Writing as Allison Montclair, defense attorney, librettist, and novelist Gordon provides another murder for the proprietors of the Right Sort Marriage Bureau to solve in The Unkempt Woman (Minotaur, July).

Your previous mystery series featured medieval jesters in 13th-century Europe. How did this one, set in post-WWII London, originate?

I got a call from my editor, Keith Kahla, out of the blue; he’d been the editor on my first series and wanted to have lunch. About halfway through, he said, “I ran across a book about an actual marriage bureau that was set up by women in London, and I thought it would be a good milieu for a mystery series, and I thought of you.” The idea immediately took hold. By the time I got home, it became a process of just developing the characters and writing down what they’re saying to me.

Were your leads, Gwendolyn Bainbridge and Iris Sparks, there from the beginning?

They came almost immediately. Having Bainbridge as someone who’d been institutionalized came fairly quickly, because I was thinking, there were a lot of widows who were going through their own trauma. I wanted to up the ante for her, and so I came up with having her son in her in-laws’ custody because she’d been institutionalized. Sparks was a little easier, having her with a background in intelligence.

How did the series change from your editor’s initial idea?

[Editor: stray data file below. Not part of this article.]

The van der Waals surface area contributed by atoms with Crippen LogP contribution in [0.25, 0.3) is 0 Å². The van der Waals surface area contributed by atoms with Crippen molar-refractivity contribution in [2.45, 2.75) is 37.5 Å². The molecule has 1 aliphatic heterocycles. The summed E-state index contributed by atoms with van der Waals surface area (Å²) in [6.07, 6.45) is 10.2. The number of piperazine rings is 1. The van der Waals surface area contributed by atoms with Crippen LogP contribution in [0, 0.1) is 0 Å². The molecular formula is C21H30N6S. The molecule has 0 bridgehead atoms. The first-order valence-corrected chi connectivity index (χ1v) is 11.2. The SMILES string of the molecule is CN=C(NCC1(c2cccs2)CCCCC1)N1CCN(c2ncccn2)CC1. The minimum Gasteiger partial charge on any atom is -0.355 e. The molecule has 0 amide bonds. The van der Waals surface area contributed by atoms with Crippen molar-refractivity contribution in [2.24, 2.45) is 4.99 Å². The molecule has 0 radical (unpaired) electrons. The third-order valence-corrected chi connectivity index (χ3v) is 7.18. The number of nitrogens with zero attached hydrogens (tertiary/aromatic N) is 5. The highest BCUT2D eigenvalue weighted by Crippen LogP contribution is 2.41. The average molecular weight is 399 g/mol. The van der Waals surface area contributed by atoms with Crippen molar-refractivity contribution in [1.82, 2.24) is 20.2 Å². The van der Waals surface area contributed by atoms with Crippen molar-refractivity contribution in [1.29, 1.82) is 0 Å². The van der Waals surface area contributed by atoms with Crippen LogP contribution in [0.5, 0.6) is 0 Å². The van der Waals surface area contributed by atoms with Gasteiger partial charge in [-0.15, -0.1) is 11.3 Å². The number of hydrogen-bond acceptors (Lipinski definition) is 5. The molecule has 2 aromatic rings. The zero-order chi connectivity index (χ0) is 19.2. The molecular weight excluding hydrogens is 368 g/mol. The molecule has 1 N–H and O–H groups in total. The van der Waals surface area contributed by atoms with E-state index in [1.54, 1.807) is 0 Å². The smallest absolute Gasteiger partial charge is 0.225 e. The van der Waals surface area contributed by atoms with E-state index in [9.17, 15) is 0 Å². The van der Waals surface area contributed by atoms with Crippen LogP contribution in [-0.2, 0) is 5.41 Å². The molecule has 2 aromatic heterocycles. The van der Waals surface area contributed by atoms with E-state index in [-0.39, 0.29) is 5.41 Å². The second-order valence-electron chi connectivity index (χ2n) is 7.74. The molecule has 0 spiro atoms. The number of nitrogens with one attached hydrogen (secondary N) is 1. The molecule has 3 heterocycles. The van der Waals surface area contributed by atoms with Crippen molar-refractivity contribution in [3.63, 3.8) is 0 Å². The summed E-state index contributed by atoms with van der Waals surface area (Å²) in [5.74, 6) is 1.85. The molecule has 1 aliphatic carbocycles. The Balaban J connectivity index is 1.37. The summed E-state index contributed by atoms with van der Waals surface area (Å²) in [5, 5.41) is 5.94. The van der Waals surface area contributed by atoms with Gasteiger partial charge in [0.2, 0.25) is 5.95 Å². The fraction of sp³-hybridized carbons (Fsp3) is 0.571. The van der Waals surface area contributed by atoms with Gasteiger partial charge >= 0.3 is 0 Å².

That bureau was in prewar London. I didn’t want to have a series where it changed in the middle to a wartime experience. So I thought the series should deal with the country’s postwar recovery, and with women who’d been traumatized by the war. You see a lot of stories about men who’ve been dealing with their various wartime traumas, but very few about the women. So I thought that would be an interesting approach.

Do you feel there’s a connection between your work as a trial lawyer and your novel writing?

Definitely. Ultimately, what trials are is storytelling. It’s rare that you’ll have video of an incident, because if you had a video, it’s not likely you’re going to be going to trial. So the jurors have to hear a story and decide whether or not the story is proof beyond a reasonable doubt. When I wrote the Fools series, I studied Commedia Dell’arte, troops of clowns, comedians, and actors who would improvise off of a bare-bone structure. And I found that very useful in presenting a trial, because you have to go in with very much of a game plan, but your game plan often needs to be changed on the fly.